Zombies, attack helicopters, djinn, Faeries, video games tech, Napoleonic riflemen … what more could you want from a book?
The Bronte sisters and brother wrote some lively but fragmented ImagiNations stories full of battles, conquests, intrigue and romance. A Napoleonic Regency Georgian era Game of Thrones …
One of the problems in using the surviving Bronte fragments of these tiny handwritten books is that they are very disjointed, only some sections have survived and it takes a long while to sort out who is who, with characters with multiple names. Not promising for someone like me who prefers a simple uncomplicated narrative … but Celia Rees pulls this off cleverly in her fast paced historical fantasy adventure story.
This book was a chance find looking up the ‘Brontes’ and also ‘Wargames’ search terms on my local library catalogue. My interest in this book was that I have been slowly piecing together bits of these stories as ImagiNations gaming scenarios: https://manoftinblog.wordpress.com/gaming-the-bronte-family-imaginations-of-glasstown-angria-gondal-and-gaaldine/
Celia Rees has written a young adult novel that, using multiple layers of narrative, wraps the broken and fragmented Bronte ImagiNations narrative in with a modern outer story of young techno wizardry and skullduggery.
Tom, a modern teenage boy in a coma, is watched over in hospital by a quiet girl called Lucy. He is projected by a crooked teenage bitcoin tycoon ‘techno wizard’ Milo Mindbender back from a modern teenage world of hospitals, YouTube, hashtags and social media into a painfully real ‘virtual world’ of a Napoleonic battle zone to meet one of the feisty Bronte female warrior characters, Lady AGA or Augusta.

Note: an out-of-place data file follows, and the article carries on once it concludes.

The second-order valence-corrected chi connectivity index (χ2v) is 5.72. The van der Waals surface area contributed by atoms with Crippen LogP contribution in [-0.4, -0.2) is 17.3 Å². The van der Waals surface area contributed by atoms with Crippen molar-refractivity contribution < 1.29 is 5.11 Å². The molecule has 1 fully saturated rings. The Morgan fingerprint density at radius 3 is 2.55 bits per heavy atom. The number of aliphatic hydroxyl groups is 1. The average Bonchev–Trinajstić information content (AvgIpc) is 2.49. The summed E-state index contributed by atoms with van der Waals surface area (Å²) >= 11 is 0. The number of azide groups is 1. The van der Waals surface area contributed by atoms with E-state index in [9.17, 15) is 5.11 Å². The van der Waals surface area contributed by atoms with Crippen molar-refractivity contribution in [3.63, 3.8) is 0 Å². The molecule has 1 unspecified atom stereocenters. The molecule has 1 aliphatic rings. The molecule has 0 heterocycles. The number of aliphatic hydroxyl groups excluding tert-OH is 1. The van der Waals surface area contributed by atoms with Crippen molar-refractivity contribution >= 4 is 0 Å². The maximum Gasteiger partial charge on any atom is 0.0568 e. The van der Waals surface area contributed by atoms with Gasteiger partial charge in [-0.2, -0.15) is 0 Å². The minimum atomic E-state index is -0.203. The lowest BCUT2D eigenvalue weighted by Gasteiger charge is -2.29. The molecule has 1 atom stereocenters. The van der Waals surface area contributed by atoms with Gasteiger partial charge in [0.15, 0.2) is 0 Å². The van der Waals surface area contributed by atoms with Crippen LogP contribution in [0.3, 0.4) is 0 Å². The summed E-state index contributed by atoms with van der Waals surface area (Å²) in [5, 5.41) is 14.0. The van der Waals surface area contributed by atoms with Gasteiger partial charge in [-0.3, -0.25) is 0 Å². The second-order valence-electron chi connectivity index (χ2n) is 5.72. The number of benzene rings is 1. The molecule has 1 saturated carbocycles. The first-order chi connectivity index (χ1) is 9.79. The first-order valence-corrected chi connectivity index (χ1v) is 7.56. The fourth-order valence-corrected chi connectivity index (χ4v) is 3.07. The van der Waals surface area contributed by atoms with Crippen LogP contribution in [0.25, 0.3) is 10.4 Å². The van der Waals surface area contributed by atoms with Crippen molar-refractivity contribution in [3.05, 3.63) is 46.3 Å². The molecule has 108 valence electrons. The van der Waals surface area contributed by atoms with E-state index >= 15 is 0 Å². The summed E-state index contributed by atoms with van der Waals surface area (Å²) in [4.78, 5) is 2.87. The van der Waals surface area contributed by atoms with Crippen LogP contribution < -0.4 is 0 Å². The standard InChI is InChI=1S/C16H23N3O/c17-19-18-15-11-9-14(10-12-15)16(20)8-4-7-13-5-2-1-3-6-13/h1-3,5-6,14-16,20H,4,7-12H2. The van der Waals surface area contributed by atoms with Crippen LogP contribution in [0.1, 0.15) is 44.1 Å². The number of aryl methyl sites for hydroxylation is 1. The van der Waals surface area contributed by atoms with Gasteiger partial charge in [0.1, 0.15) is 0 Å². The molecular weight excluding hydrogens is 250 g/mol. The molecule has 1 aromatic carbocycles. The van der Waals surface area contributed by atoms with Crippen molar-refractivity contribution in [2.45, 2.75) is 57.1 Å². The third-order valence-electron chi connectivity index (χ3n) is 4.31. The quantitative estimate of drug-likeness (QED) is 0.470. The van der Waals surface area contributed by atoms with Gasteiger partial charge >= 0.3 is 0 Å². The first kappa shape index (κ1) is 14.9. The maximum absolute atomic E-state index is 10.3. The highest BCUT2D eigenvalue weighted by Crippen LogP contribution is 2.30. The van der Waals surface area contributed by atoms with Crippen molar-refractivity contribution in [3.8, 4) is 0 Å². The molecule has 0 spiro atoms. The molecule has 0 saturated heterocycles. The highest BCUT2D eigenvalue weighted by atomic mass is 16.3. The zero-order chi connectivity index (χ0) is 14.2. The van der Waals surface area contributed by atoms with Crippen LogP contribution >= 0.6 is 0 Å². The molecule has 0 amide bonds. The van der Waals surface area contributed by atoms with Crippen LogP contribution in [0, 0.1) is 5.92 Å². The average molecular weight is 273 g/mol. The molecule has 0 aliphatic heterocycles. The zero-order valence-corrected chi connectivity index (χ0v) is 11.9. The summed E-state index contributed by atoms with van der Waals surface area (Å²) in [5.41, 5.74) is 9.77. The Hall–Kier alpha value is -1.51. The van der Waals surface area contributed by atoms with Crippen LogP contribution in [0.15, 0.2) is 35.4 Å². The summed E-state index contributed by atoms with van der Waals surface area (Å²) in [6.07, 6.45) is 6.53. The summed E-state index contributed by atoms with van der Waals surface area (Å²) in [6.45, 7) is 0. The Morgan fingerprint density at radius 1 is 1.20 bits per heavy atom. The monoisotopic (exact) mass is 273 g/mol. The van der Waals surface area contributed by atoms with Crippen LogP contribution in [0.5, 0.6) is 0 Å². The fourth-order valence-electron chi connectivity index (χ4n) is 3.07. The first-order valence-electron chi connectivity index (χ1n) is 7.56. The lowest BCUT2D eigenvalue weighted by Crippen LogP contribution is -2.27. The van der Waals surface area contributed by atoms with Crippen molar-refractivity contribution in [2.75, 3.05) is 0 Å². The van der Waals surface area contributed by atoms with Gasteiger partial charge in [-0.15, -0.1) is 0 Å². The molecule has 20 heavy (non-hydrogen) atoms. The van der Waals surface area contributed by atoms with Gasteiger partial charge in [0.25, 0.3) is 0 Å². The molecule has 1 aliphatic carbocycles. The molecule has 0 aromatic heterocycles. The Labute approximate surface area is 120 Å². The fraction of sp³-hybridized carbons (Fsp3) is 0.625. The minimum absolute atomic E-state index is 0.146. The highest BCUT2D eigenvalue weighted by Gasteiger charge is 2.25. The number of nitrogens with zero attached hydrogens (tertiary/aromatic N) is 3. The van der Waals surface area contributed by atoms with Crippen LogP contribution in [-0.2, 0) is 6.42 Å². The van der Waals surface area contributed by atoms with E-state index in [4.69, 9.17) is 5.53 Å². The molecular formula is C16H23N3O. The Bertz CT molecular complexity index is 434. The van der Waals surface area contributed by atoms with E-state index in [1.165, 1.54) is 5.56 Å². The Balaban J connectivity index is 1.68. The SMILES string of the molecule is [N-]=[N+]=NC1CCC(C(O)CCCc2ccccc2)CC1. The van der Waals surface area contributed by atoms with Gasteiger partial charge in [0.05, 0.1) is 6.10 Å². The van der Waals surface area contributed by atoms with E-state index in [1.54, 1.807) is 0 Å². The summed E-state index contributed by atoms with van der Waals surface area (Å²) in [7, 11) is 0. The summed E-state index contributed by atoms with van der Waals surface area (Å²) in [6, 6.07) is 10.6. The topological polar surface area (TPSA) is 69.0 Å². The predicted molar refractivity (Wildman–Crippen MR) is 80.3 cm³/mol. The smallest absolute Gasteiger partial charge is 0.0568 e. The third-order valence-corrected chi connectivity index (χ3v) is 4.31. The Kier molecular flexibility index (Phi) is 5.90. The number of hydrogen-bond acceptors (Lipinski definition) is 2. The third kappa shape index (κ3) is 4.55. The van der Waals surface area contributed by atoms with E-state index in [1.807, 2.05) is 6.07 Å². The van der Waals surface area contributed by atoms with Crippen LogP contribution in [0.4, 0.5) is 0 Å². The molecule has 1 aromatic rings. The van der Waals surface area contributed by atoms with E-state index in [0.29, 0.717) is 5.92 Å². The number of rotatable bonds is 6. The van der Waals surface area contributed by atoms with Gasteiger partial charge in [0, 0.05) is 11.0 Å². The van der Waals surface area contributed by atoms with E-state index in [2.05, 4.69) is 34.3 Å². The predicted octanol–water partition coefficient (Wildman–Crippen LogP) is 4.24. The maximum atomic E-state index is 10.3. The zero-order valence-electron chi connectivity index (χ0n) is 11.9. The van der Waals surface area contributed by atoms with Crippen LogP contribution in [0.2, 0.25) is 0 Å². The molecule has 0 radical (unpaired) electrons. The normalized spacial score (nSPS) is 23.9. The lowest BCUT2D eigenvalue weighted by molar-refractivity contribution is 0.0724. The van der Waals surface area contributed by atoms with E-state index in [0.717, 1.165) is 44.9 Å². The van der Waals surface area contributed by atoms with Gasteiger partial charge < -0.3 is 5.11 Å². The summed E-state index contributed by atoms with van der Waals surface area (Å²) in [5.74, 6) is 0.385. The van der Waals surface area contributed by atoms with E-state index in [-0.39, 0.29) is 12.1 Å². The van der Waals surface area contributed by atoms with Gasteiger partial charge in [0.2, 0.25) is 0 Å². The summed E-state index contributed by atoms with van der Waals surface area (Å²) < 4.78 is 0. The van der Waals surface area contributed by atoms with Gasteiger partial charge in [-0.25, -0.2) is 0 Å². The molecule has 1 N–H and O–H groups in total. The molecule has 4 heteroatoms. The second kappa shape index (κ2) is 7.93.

There is a suggestion that Lucy has been reading Wuthering Heights to Tom whilst he is in his coma.
Readers of Sharpe novels would enjoy this opening Napoleonic skirmishing section. There are later on some wild rough Scots, more 45 Jacobite than Napoleonic, from Sneachiesland who turn into Rogue’s Revolutionary Guard, intent on sacking the capital.
“But what if you could actually be inside the game?” argues the villain Mindbender.
How? A secret untested prototype little virtual reality gizmo or gadget called the Echeneis slipped into Tom’s ear is involved, developed for gaming by Mindbender. Unfortunately this is an experimental VR (virtual reality) so intense where you can feel pain, be wounded and potentially die … Game Over for the hashtag #boyinacoma?
The Bronte ImagiNations were inspired by the gift to brother young Branwell Bronte of the Twelves, a dozen wooden Napoleonic soldiers.
Some of the Bronte male characters are borrowed like Percy ‘Rogue’ Duke of Northangerland and his sometime allies or rivals, Lord Charles Wellesley and Douro, both versions of Wellington, along with many minor Bronte characters, are also featured in the peculiar Colonial Tropical Africa / Yorkshire of their Glasstown and Angria ImagiNations.
An epilogue sets out what elements and characters Celia Rees has borrowed from the Bronte family ImagiNations tiny books and the Bronte family’s real lives.
Celia Rees picks up the dystopian, Steampunk elements of the Bronte world and it mixes in well as part of the science fiction or fantasy genre. There are ‘Fairish’ lands and Underground ‘Deeps’ which bring an edge of Tolkien, pursuit by violent desert storm-like Jinn Spirit Winds and a clunky bit of shamanism. Probably a bit of Yorkshire folklore in here too.